City officials hope that the online process will be a major improvement for applicants, who, until now, have had to use only a paper system.

Under that system, applicants had to contact building managers, community sponsors or real estate professionals to receive an application, then complete and mail a new paper application to the developer of each building they were interested in applying for. The new system will permit a person to save an application online and use it to enter multiple lotteries.

City officials said the Web application process will also offer other improvements over the paper system, including a central location for all affordable housing lotteries, automatic notifications, and the ability to check the status of each lottery.

Paper applications will still be accepted and included in the regular lottery even when the Web site includes all available housing developments in the fall.

The City Council speaker, Christine C. Quinn, who proposed an electronic application process in her 2011 State of the City address, said she was excited to see the system launch.

“It will open up a system to more New Yorkers, and create the potential for more New Yorkers to access housing out there in the five boroughs,” she said. “They say you have to be in it to win it, and we’re trying to create the chance for more New Yorkers to be ‘in it’.”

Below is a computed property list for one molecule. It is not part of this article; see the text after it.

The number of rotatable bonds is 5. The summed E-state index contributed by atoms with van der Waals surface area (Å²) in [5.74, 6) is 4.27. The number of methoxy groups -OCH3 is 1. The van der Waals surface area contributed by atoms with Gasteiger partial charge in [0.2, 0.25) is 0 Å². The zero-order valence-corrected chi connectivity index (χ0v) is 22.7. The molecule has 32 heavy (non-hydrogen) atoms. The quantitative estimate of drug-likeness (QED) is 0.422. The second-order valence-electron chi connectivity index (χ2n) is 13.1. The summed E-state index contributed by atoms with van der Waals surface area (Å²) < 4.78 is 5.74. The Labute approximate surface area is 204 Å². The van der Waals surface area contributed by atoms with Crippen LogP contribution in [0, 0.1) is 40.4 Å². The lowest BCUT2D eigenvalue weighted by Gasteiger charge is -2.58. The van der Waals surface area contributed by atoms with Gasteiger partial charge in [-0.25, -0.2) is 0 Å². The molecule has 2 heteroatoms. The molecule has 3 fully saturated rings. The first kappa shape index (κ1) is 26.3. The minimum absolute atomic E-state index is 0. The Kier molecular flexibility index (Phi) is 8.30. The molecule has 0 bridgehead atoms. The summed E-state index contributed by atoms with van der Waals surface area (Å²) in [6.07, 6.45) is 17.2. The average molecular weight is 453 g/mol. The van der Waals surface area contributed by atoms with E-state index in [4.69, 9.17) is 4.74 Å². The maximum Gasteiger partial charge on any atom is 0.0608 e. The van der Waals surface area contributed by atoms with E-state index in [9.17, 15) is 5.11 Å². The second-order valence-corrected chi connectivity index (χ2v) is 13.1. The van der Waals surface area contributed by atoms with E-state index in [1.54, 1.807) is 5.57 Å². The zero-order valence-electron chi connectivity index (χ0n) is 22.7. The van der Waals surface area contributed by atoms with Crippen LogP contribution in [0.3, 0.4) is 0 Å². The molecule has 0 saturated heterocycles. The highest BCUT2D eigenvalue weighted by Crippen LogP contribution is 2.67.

Lottery leaders convene in D.C. to discuss future of games

Insider Buzz: Lottery leaders convene in D.C. to discuss future of games


La Fleur’s annual symposium draws hundreds of lottery personnel, vendors

By Todd Northrop

This week leaders from nearly every U.S. and Canadian lottery met in Washington, D.C. at the annual La Fleur’s Lottery Symposium to discuss the future of government lotteries, especially with regard to Internet sales and play.

Emboldened by a U.S. Department of Justice opinion issued in Dec. of last year clarifying that the Wire Act only has bearing on sports wagering, state lotteries have immediately shifted focus to Internet ticket sales and other ways of exploiting the Internet for increased revenues.

Another reason for the sudden rush to the Internet is that casinos and Indian gaming interests are also interested in exploiting the Wire Act clarification — possibly introducing competition for the first time to state lotteries.

The theme for the symposium was “I3”: Internet + Interactive + Intrastate.  Over the course of two days, speakers and panelists from various state lotteries and lottery vendors defined the world of Internet gaming and how the lotteries could exploit it.  Also discussed was previous failures and the lessons learned from the setbacks.